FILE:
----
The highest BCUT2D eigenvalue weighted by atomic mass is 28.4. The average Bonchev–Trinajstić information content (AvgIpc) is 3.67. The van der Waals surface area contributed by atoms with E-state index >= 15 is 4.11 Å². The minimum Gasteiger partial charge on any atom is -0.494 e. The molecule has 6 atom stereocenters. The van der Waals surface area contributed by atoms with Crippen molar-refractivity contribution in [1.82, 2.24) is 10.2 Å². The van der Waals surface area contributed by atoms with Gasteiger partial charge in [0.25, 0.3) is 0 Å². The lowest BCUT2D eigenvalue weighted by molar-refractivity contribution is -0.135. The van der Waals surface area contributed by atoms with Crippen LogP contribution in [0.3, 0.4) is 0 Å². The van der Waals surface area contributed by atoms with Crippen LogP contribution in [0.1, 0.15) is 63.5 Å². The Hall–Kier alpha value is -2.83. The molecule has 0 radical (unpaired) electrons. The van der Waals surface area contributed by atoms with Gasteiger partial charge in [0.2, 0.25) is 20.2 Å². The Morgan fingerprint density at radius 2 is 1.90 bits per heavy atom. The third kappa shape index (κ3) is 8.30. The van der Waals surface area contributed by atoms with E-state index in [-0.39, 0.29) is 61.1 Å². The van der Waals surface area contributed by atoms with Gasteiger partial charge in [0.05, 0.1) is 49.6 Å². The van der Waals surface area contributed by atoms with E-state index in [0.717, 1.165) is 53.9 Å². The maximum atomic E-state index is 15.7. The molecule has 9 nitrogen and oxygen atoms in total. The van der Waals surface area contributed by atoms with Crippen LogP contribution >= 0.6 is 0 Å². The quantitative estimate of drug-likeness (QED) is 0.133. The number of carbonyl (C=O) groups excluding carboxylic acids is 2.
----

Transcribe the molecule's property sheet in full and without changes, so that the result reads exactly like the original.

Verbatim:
The highest BCUT2D eigenvalue weighted by atomic mass is 28.4. The average Bonchev–Trinajstić information content (AvgIpc) is 3.67. The van der Waals surface area contributed by atoms with E-state index >= 15 is 4.11 Å². The minimum Gasteiger partial charge on any atom is -0.494 e. The molecule has 6 atom stereocenters. The van der Waals surface area contributed by atoms with Crippen molar-refractivity contribution in [1.82, 2.24) is 10.2 Å². The van der Waals surface area contributed by atoms with Gasteiger partial charge in [0.25, 0.3) is 0 Å². The lowest BCUT2D eigenvalue weighted by molar-refractivity contribution is -0.135. The van der Waals surface area contributed by atoms with Crippen LogP contribution in [0.3, 0.4) is 0 Å². The van der Waals surface area contributed by atoms with Crippen LogP contribution in [0.1, 0.15) is 63.5 Å². The Hall–Kier alpha value is -2.83. The molecule has 0 radical (unpaired) electrons. The van der Waals surface area contributed by atoms with Gasteiger partial charge in [0.2, 0.25) is 20.2 Å². The Morgan fingerprint density at radius 2 is 1.90 bits per heavy atom. The third kappa shape index (κ3) is 8.30. The van der Waals surface area contributed by atoms with E-state index in [-0.39, 0.29) is 61.1 Å². The van der Waals surface area contributed by atoms with Gasteiger partial charge in [0.05, 0.1) is 49.6 Å². The van der Waals surface area contributed by atoms with E-state index in [0.717, 1.165) is 53.9 Å². The maximum atomic E-state index is 15.7. The molecule has 9 nitrogen and oxygen atoms in total. The van der Waals surface area contributed by atoms with Crippen LogP contribution >= 0.6 is 0 Å². The quantitative estimate of drug-likeness (QED) is 0.133. The number of carbonyl (C=O) groups excluding carboxylic acids is 2.